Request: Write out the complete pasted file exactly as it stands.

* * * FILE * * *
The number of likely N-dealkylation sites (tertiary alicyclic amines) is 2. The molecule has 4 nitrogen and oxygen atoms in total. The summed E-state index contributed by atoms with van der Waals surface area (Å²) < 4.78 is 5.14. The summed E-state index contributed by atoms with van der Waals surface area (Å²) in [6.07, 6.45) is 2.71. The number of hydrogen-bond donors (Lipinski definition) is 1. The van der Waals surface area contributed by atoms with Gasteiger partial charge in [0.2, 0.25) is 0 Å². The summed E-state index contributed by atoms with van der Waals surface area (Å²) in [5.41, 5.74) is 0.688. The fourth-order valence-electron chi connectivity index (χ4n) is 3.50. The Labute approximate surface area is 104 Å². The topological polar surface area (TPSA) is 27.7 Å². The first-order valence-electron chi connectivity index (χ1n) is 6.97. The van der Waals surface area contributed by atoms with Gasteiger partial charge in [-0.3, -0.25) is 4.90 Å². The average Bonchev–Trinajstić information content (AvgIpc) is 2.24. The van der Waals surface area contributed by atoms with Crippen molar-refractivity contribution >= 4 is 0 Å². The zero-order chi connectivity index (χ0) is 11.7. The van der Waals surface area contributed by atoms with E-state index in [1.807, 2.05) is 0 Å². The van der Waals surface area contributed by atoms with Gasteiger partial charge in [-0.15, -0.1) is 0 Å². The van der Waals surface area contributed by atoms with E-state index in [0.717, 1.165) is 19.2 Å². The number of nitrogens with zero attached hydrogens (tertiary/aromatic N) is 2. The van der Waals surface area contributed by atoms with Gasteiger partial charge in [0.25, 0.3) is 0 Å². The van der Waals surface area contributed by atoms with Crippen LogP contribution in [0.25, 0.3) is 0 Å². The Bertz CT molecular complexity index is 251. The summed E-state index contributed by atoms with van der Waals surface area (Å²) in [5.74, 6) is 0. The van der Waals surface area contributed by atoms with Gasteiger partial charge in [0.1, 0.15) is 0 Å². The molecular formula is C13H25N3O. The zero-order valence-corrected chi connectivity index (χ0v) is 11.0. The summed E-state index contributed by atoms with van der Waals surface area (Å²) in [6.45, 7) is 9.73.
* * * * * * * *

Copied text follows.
The number of likely N-dealkylation sites (tertiary alicyclic amines) is 2. The molecule has 4 nitrogen and oxygen atoms in total. The summed E-state index contributed by atoms with van der Waals surface area (Å²) < 4.78 is 5.14. The summed E-state index contributed by atoms with van der Waals surface area (Å²) in [6.07, 6.45) is 2.71. The number of hydrogen-bond donors (Lipinski definition) is 1. The van der Waals surface area contributed by atoms with Gasteiger partial charge in [0.2, 0.25) is 0 Å². The summed E-state index contributed by atoms with van der Waals surface area (Å²) in [5.41, 5.74) is 0.688. The fourth-order valence-electron chi connectivity index (χ4n) is 3.50. The Labute approximate surface area is 104 Å². The topological polar surface area (TPSA) is 27.7 Å². The first-order valence-electron chi connectivity index (χ1n) is 6.97. The van der Waals surface area contributed by atoms with Gasteiger partial charge in [-0.3, -0.25) is 4.90 Å². The average Bonchev–Trinajstić information content (AvgIpc) is 2.24. The van der Waals surface area contributed by atoms with Crippen molar-refractivity contribution >= 4 is 0 Å². The zero-order chi connectivity index (χ0) is 11.7. The van der Waals surface area contributed by atoms with E-state index in [1.807, 2.05) is 0 Å². The van der Waals surface area contributed by atoms with Gasteiger partial charge in [-0.15, -0.1) is 0 Å². The van der Waals surface area contributed by atoms with E-state index in [0.717, 1.165) is 19.2 Å². The number of nitrogens with zero attached hydrogens (tertiary/aromatic N) is 2. The van der Waals surface area contributed by atoms with Gasteiger partial charge in [0.25, 0.3) is 0 Å². The van der Waals surface area contributed by atoms with Crippen LogP contribution in [0.25, 0.3) is 0 Å². The Bertz CT molecular complexity index is 251. The summed E-state index contributed by atoms with van der Waals surface area (Å²) in [5.74, 6) is 0. The van der Waals surface area contributed by atoms with Gasteiger partial charge in [0.1, 0.15) is 0 Å². The molecular formula is C13H25N3O. The zero-order valence-corrected chi connectivity index (χ0v) is 11.0. The summed E-state index contributed by atoms with van der Waals surface area (Å²) in [6.45, 7) is 9.73.